Choosing High-Interest, Relevant Summer Reading That You - And Your Students - Will Love
For teachers (and students), the words "summer reading" can be a delight and a drain. Many schools require summer reading for college prep, honors, and Advanced Placement English classes, which can present valuable learning experiences over the summer, but additionally offer some challenges.
Here is how to leverage summer reading to complement your courses and effectively prepare students for your classes (at any grade level).
Offer High-Interest Materials
Summer is a great time to give students a book to keep the pages turning and the eyelids open. Pick something that will appeal to the teenagers at your particular age and level. This strategy combats my biggest struggle, which is the lack of motivation for some students.
Now is the perfect time to introduce students to authors not traditionally taught in school. Especially valuable and relevant are books that explore the stories of marginalized communities or by authors of color. These can be either fiction or nonfiction. *Be sure to screen these titles for age and subject matter appropriateness; some include very mature themes*
Here are some highly acclaimed (and award-winning) new titles:
- The Undefeated, written by Kwame Alexander, illustrated by Kadir Nelson
- Other Words for Home, written by Jasmine Warga
- Genesis Begins Again, written by Alicia D. Williams
- New Kid, written by Jerry Craft
- Free Lunch, written by Rex Ogle
- Queen of Physics: How Wu Chien Shiung Helped Unlock the Secrets of the Atom, written by Teresa Robeson
- They Called Us Enemy, written by George Takei
- White Bird: A Wonder Story, by R. J. Palacio
- Fry Bread: A Native American Family Story, written by Kevin Noble Maillard
- Indian No More, written by Charlene Willing McManis
- Hearts Unbroken, written by Cynthia Leitich Smith
- Merci Suárez Changes Gears, written by Meg Medina
- A Few Red Drops: The Chicago Race Riot of 1919, by Claire Hartfield
- The Poet X, written by Elizabeth Acevedo
- The Girl Who Drew Butterflies: How Maria Merian’s Art Changed Science, written by Joyce Sidman
- Julián Is a Mermaid, written by Jessica Love
- Darius the Great Is Not Okay, written by Adib Khorram
- The Unwanted: Stories of the Syrian Refugees, written and illustrated by Don Brown
Also popular (and always relevant) are books for pre-teens and teens to read about others like themselves - quirky, awkward, coming of age, overall "angst-y." *Be sure to screen these titles for age and subject matter appropriateness; some include very mature themes*
Some popular titles that my students have enjoyed include:
- Looking for Alaska
- An Abundance of Katherines
- The Perks of Being a Wallflower
- Thirteen Reasons Why
- It's Kind of a Funny Story
- American Panda
- The Disreputable History of Frankie Landau-Banks
- Finding Audrey
- To All the Boys I’ve Loved Before
- The Earth, My Butt, and Other Big Round Things
Offer Reasonable Choices
Offer lots of options, in case some students have read some of the books on the list and to honor the interests of a wide range of students.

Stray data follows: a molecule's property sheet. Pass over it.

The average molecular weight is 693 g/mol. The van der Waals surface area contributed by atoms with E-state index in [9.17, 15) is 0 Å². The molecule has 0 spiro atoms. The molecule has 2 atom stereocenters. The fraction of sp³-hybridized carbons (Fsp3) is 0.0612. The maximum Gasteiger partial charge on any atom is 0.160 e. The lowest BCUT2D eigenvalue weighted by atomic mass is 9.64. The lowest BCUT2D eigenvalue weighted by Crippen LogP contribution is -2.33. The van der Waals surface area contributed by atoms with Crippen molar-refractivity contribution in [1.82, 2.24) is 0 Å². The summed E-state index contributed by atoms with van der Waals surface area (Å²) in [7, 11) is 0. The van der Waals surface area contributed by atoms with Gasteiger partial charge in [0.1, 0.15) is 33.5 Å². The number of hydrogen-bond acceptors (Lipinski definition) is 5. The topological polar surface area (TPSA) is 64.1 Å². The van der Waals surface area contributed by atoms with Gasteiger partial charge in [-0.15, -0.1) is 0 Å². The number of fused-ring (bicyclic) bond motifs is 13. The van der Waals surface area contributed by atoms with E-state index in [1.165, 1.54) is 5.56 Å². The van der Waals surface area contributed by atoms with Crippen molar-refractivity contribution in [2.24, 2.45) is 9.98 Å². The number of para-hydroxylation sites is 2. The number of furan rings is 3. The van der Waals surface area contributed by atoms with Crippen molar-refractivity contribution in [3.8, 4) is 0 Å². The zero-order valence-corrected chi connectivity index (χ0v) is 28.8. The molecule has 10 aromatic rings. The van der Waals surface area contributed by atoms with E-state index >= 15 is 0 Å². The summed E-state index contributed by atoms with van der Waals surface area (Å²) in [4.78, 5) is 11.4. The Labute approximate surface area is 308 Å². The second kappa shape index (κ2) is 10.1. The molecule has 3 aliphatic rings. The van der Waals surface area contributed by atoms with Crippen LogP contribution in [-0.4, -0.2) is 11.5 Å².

Books should be of reasonable length for students, and teachers, since ideally, the teacher should have read all of the books on the list to engage in discussion and, if appropriate, assessment.
Keep Assignments Simple
Keep handouts, questions, essays, logs, quizzes, or anything else with the book simple. Summer reading should be about enjoying some quality literature and not getting bogged down.
Make it Count
First, make the book choice meaningful to the rest of the semester, term, or school year. Choose something that you can bring each unit back to. Don't just make it random busywork. Instead, work with your department to choose books with themes that students will be revisiting with other texts (or discussions) in the regular school year.
If you must assess them in some way, make the assessment or discussion worth a substantial point value. Make it count, both in the grade book and in the class as a whole. There is a reason you chose this as an assignment, so give it a point value to show students its worth. Here are some guided discussion and reflections!
Take the Conversation Online
If you are working with a manageable-sized group, using a platform like Google Classroom could be a great way to check in with students throughout the summer. Have online Zoom discussions if you're so inclined, or have students go into discussion groups to hold each other accountable. Literature Circles also work online in this way, and the different "jobs" can help mix things up as they read.
Be Flexible (and have a backup plan)
I've never had a year without transfer students or the I-didn't-get-the-summer-reading situation.
When this happens, be flexible, and work out something that is a win-win for you and the student.
What summer books do you assign for your class?
What have you learned about summer reading assignments?
Sound off! We'd love to hear from you to help other teachers improve their pedagogy and practice!